But I'm glad to feel harried by such a small matter; it's nothing compared to the pressures in Giants and Toys/Kyojin to Gangu (1958), directed by Yasuzo Masumura--a prolific filmmaker (the Internet Movie Database lists sixty-five directing credits) I stumbled onto--I think I was looking for a Kobayashi film, and wandered just far enough to slip-and-slide down Masumura's pre-Pop-Art anti-big-business diatribe, with its caramel-company spokesmodel, Kyoko (Hitomi Nozoe), a nut with rotten teeth who looks like a monkey. And I am not being impolite, merely quoting other characters' ver batim descriptions and opinions. But I'm glad to say they're right: Until she succumbs to the power of persuasion herself, transformed by her agent into a stuck-up celeb with an enviable smile and a distant demeanor--snubbing the caramel marketers who had "created" her--Kyoko runs around sticking out her tongue--the sybaritic photographer is especially interested in the fact that she can touch her nose with it--and crossing her eyes and jittering and jumping like, well, a monkey. And her teeth are indeed terrible, and her pets are obscenely tumid bullfrog tadpoles, and her family is crowded into a near-hovel, and they all screech and smack at each other, while pop stars and marketers and delirious dance numbers yell and caper in our faces. This is one tiring movie.

At its core is a bitter scorn for Japan's voracious market economy, catching up with America's while outdoing it in salary-man (and -woman) double-dirt-dealing. The rival execs are either old classmates or new lovers, but none of that matters as they vie for the right to turn every Japanese mouth into Kyoko's, sugar-ravaged and ragged. Not to fixate on her damaged dentals, but the poor things do jump out at you, imprinting like--OK, like a bite--along the entire length of the film. As the competition intensifies and the stakes go up (and all over caramel, a paltry thing, as everyone agrees--but cuts throats nonetheless), and the bonds of friendship, loyalty, and love snap over and over, like the ad exec's faulty cigarette lighter--a recurring motif, his repeated nerve-wracking attempts to strike a flame superimposed on various montages of caramel being manufactured, markets established, competitors crushed--Kyoko's gap-toothed grin, carried around by her spindly frame, looms larger and larger, until it's nothing but crooked smiles all around.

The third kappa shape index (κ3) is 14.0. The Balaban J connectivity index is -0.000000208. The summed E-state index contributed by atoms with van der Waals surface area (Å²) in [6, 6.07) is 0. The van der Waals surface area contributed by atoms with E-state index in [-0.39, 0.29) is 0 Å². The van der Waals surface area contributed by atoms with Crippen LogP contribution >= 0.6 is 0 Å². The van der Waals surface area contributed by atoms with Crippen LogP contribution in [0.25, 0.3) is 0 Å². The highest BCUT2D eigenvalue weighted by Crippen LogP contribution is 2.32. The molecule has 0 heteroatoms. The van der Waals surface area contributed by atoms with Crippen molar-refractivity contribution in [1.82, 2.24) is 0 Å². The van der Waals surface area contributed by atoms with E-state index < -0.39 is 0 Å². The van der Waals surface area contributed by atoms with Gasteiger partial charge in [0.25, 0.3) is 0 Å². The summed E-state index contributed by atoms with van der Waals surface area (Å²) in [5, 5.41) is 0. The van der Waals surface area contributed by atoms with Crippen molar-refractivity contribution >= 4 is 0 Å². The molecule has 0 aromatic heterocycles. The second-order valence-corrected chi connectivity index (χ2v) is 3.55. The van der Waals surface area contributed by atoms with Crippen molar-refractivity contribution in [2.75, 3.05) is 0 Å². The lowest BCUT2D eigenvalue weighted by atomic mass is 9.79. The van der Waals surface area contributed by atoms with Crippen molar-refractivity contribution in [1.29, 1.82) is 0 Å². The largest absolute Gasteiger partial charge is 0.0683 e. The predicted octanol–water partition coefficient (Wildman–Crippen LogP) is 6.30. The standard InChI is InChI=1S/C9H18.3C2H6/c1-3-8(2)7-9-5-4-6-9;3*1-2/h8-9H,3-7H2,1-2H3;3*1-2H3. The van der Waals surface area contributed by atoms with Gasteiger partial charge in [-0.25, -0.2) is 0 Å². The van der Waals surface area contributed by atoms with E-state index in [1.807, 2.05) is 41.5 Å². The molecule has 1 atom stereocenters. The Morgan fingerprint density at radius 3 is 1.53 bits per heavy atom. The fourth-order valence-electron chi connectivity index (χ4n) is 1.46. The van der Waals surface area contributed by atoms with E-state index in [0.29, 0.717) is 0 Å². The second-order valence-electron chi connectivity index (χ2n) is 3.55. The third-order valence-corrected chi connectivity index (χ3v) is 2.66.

Sometimes I think I'm being, well, culturally myopic in my reaction to Japanese films that deal with "Western" topics: They can seem bizarre re-imaginings of familiar conventions, unintentional kitsch made quaint by "foreignness." After all, in 1956 The Man in the Gray Flannel Suit had already outlined the dilemmas of American Upward Mobility; and its more ghoulish side was already considered in The Sweet Smell of Success, along with the marketing of personality in A Face in the Crowd, both in 1957; by 1958, Hollywood was only three years away from Billy Wilder's hysteria-tinged conflation of Cold War brinksmanship and Coca-Cola diplomacy, One, Two, Three.